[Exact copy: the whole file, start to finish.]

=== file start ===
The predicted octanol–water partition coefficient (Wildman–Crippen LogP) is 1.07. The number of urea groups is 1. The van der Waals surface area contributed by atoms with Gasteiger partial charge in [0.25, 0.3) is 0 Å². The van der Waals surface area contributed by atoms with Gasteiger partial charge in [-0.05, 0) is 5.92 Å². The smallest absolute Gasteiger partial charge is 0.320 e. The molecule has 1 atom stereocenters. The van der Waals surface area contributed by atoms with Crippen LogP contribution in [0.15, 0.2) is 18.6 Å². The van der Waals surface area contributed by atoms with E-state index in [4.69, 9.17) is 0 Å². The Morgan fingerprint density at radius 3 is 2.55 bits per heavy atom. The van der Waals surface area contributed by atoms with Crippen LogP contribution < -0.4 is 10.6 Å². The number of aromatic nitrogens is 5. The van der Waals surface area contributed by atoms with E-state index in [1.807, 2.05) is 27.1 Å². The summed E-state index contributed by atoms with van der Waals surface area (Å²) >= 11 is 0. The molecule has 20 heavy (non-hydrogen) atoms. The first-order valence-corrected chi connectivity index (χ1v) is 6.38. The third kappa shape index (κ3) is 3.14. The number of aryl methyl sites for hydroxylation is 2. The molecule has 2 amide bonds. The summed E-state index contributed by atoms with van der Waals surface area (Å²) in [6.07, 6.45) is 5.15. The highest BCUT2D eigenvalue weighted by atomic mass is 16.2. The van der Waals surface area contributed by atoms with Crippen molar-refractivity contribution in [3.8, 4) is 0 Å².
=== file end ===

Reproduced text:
The predicted octanol–water partition coefficient (Wildman–Crippen LogP) is 1.07. The number of urea groups is 1. The van der Waals surface area contributed by atoms with Gasteiger partial charge in [0.25, 0.3) is 0 Å². The van der Waals surface area contributed by atoms with Gasteiger partial charge in [-0.05, 0) is 5.92 Å². The smallest absolute Gasteiger partial charge is 0.320 e. The molecule has 1 atom stereocenters. The van der Waals surface area contributed by atoms with Crippen LogP contribution in [0.15, 0.2) is 18.6 Å². The van der Waals surface area contributed by atoms with E-state index in [4.69, 9.17) is 0 Å². The Morgan fingerprint density at radius 3 is 2.55 bits per heavy atom. The van der Waals surface area contributed by atoms with Crippen LogP contribution < -0.4 is 10.6 Å². The number of aromatic nitrogens is 5. The van der Waals surface area contributed by atoms with E-state index in [1.807, 2.05) is 27.1 Å². The summed E-state index contributed by atoms with van der Waals surface area (Å²) >= 11 is 0. The molecule has 20 heavy (non-hydrogen) atoms. The first-order valence-corrected chi connectivity index (χ1v) is 6.38. The third kappa shape index (κ3) is 3.14. The number of aryl methyl sites for hydroxylation is 2. The molecule has 2 amide bonds. The summed E-state index contributed by atoms with van der Waals surface area (Å²) in [6.07, 6.45) is 5.15. The highest BCUT2D eigenvalue weighted by atomic mass is 16.2. The van der Waals surface area contributed by atoms with Crippen molar-refractivity contribution in [3.8, 4) is 0 Å².